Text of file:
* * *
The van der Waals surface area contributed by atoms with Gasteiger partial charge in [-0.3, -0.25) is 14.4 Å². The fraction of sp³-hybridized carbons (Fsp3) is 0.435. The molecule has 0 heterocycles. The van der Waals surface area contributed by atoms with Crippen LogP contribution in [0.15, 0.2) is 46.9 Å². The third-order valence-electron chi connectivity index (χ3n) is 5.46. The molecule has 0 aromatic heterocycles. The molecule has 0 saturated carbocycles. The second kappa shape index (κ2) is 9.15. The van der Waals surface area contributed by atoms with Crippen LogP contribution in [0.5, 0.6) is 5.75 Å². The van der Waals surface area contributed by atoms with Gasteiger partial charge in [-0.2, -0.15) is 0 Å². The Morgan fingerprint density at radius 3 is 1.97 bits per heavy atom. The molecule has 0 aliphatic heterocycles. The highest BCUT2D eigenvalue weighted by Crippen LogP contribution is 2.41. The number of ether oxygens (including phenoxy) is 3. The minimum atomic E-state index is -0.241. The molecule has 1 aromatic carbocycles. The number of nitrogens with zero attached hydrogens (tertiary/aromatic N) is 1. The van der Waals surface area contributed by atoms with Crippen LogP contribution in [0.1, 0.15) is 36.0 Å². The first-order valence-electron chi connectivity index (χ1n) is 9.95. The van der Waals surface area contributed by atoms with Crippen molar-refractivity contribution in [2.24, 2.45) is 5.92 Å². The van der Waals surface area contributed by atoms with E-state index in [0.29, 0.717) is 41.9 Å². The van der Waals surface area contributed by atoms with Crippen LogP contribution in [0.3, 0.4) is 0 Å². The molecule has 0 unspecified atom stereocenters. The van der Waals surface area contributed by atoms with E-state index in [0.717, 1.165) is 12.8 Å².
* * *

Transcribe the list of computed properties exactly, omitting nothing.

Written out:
The van der Waals surface area contributed by atoms with Gasteiger partial charge in [-0.3, -0.25) is 14.4 Å². The fraction of sp³-hybridized carbons (Fsp3) is 0.435. The molecule has 0 heterocycles. The van der Waals surface area contributed by atoms with Crippen LogP contribution in [0.15, 0.2) is 46.9 Å². The third-order valence-electron chi connectivity index (χ3n) is 5.46. The molecule has 0 aromatic heterocycles. The molecule has 0 saturated carbocycles. The second kappa shape index (κ2) is 9.15. The van der Waals surface area contributed by atoms with Crippen LogP contribution in [0.5, 0.6) is 5.75 Å². The van der Waals surface area contributed by atoms with Gasteiger partial charge in [-0.2, -0.15) is 0 Å². The Morgan fingerprint density at radius 3 is 1.97 bits per heavy atom. The molecule has 0 aliphatic heterocycles. The highest BCUT2D eigenvalue weighted by Crippen LogP contribution is 2.41. The number of ether oxygens (including phenoxy) is 3. The minimum atomic E-state index is -0.241. The molecule has 1 aromatic carbocycles. The number of nitrogens with zero attached hydrogens (tertiary/aromatic N) is 1. The van der Waals surface area contributed by atoms with Crippen LogP contribution in [0.1, 0.15) is 36.0 Å². The first-order valence-electron chi connectivity index (χ1n) is 9.95. The van der Waals surface area contributed by atoms with Crippen molar-refractivity contribution in [2.24, 2.45) is 5.92 Å². The van der Waals surface area contributed by atoms with E-state index in [0.29, 0.717) is 41.9 Å². The van der Waals surface area contributed by atoms with Crippen LogP contribution in [0.3, 0.4) is 0 Å². The molecule has 0 unspecified atom stereocenters. The van der Waals surface area contributed by atoms with E-state index in [0.717, 1.165) is 12.8 Å².